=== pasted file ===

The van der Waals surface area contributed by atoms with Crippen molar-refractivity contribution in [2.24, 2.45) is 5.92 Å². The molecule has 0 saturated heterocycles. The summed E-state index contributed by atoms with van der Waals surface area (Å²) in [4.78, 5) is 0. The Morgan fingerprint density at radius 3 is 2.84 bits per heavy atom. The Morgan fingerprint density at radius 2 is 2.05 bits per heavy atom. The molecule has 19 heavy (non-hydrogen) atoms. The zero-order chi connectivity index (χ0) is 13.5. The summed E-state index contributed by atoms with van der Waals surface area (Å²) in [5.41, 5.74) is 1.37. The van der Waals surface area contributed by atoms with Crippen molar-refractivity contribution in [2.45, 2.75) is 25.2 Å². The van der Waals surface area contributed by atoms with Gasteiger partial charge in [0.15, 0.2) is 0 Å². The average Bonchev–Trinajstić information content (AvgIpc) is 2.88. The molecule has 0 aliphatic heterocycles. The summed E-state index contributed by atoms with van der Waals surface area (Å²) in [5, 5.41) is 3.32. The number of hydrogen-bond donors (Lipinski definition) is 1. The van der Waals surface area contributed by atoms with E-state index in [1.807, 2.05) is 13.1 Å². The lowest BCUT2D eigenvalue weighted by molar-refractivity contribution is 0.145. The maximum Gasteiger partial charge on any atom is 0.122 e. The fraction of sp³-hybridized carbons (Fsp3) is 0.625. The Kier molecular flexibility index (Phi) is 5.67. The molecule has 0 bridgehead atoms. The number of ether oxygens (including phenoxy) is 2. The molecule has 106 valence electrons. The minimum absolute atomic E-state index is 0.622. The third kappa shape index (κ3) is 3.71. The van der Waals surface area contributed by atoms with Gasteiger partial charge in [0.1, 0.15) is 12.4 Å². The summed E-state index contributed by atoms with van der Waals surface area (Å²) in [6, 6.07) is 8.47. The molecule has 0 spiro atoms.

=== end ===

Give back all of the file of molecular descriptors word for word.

The van der Waals surface area contributed by atoms with Crippen molar-refractivity contribution in [2.24, 2.45) is 5.92 Å². The molecule has 0 saturated heterocycles. The summed E-state index contributed by atoms with van der Waals surface area (Å²) in [4.78, 5) is 0. The Morgan fingerprint density at radius 3 is 2.84 bits per heavy atom. The Morgan fingerprint density at radius 2 is 2.05 bits per heavy atom. The molecule has 19 heavy (non-hydrogen) atoms. The zero-order chi connectivity index (χ0) is 13.5. The summed E-state index contributed by atoms with van der Waals surface area (Å²) in [5.41, 5.74) is 1.37. The van der Waals surface area contributed by atoms with Crippen molar-refractivity contribution in [2.45, 2.75) is 25.2 Å². The van der Waals surface area contributed by atoms with Gasteiger partial charge in [0.15, 0.2) is 0 Å². The average Bonchev–Trinajstić information content (AvgIpc) is 2.88. The molecule has 0 aliphatic heterocycles. The summed E-state index contributed by atoms with van der Waals surface area (Å²) in [5, 5.41) is 3.32. The number of hydrogen-bond donors (Lipinski definition) is 1. The van der Waals surface area contributed by atoms with E-state index in [1.807, 2.05) is 13.1 Å². The lowest BCUT2D eigenvalue weighted by molar-refractivity contribution is 0.145. The maximum Gasteiger partial charge on any atom is 0.122 e. The fraction of sp³-hybridized carbons (Fsp3) is 0.625. The Kier molecular flexibility index (Phi) is 5.67. The molecule has 0 bridgehead atoms. The number of ether oxygens (including phenoxy) is 2. The molecule has 106 valence electrons. The minimum absolute atomic E-state index is 0.622. The third kappa shape index (κ3) is 3.71. The van der Waals surface area contributed by atoms with Gasteiger partial charge in [0.1, 0.15) is 12.4 Å². The summed E-state index contributed by atoms with van der Waals surface area (Å²) in [6, 6.07) is 8.47. The molecule has 0 spiro atoms.